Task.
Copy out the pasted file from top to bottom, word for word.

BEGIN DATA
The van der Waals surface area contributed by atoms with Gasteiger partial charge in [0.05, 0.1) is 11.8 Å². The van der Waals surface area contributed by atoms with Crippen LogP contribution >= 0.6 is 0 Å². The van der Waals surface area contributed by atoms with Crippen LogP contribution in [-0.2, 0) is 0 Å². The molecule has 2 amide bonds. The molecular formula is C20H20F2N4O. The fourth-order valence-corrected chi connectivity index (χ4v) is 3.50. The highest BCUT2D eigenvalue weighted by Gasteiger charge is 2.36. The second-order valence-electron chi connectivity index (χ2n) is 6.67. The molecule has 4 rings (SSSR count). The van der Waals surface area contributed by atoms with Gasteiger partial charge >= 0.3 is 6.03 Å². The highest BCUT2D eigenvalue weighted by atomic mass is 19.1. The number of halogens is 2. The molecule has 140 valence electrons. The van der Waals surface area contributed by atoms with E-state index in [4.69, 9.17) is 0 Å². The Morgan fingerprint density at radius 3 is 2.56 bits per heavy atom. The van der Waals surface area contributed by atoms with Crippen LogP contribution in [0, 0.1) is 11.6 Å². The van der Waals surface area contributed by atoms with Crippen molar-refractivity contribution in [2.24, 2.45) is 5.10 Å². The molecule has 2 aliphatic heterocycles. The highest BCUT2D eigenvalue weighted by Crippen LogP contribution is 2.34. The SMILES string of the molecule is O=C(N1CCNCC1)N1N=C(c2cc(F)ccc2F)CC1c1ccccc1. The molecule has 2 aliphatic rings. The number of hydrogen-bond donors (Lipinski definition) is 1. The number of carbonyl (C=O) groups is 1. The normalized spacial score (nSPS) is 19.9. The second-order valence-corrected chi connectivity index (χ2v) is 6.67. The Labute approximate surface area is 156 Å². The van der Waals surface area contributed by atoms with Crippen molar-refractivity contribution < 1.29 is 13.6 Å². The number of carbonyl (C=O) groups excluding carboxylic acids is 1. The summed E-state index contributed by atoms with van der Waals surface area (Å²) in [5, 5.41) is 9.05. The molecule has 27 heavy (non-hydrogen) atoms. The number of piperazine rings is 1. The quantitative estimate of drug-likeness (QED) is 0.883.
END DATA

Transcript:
The van der Waals surface area contributed by atoms with Gasteiger partial charge in [0.05, 0.1) is 11.8 Å². The van der Waals surface area contributed by atoms with Crippen LogP contribution >= 0.6 is 0 Å². The van der Waals surface area contributed by atoms with Crippen LogP contribution in [-0.2, 0) is 0 Å². The molecule has 2 amide bonds. The molecular formula is C20H20F2N4O. The fourth-order valence-corrected chi connectivity index (χ4v) is 3.50. The highest BCUT2D eigenvalue weighted by Gasteiger charge is 2.36. The second-order valence-electron chi connectivity index (χ2n) is 6.67. The molecule has 4 rings (SSSR count). The van der Waals surface area contributed by atoms with Gasteiger partial charge >= 0.3 is 6.03 Å². The highest BCUT2D eigenvalue weighted by atomic mass is 19.1. The number of halogens is 2. The molecule has 140 valence electrons. The van der Waals surface area contributed by atoms with E-state index in [4.69, 9.17) is 0 Å². The Morgan fingerprint density at radius 3 is 2.56 bits per heavy atom. The van der Waals surface area contributed by atoms with Crippen LogP contribution in [0, 0.1) is 11.6 Å². The van der Waals surface area contributed by atoms with Crippen molar-refractivity contribution in [2.24, 2.45) is 5.10 Å². The molecule has 2 aliphatic heterocycles. The highest BCUT2D eigenvalue weighted by Crippen LogP contribution is 2.34. The SMILES string of the molecule is O=C(N1CCNCC1)N1N=C(c2cc(F)ccc2F)CC1c1ccccc1. The molecule has 2 aliphatic rings. The number of hydrogen-bond donors (Lipinski definition) is 1. The number of carbonyl (C=O) groups is 1. The normalized spacial score (nSPS) is 19.9. The second-order valence-corrected chi connectivity index (χ2v) is 6.67. The Labute approximate surface area is 156 Å². The van der Waals surface area contributed by atoms with Crippen molar-refractivity contribution < 1.29 is 13.6 Å². The number of carbonyl (C=O) groups excluding carboxylic acids is 1. The summed E-state index contributed by atoms with van der Waals surface area (Å²) in [5, 5.41) is 9.05. The molecule has 27 heavy (non-hydrogen) atoms. The number of piperazine rings is 1. The quantitative estimate of drug-likeness (QED) is 0.883.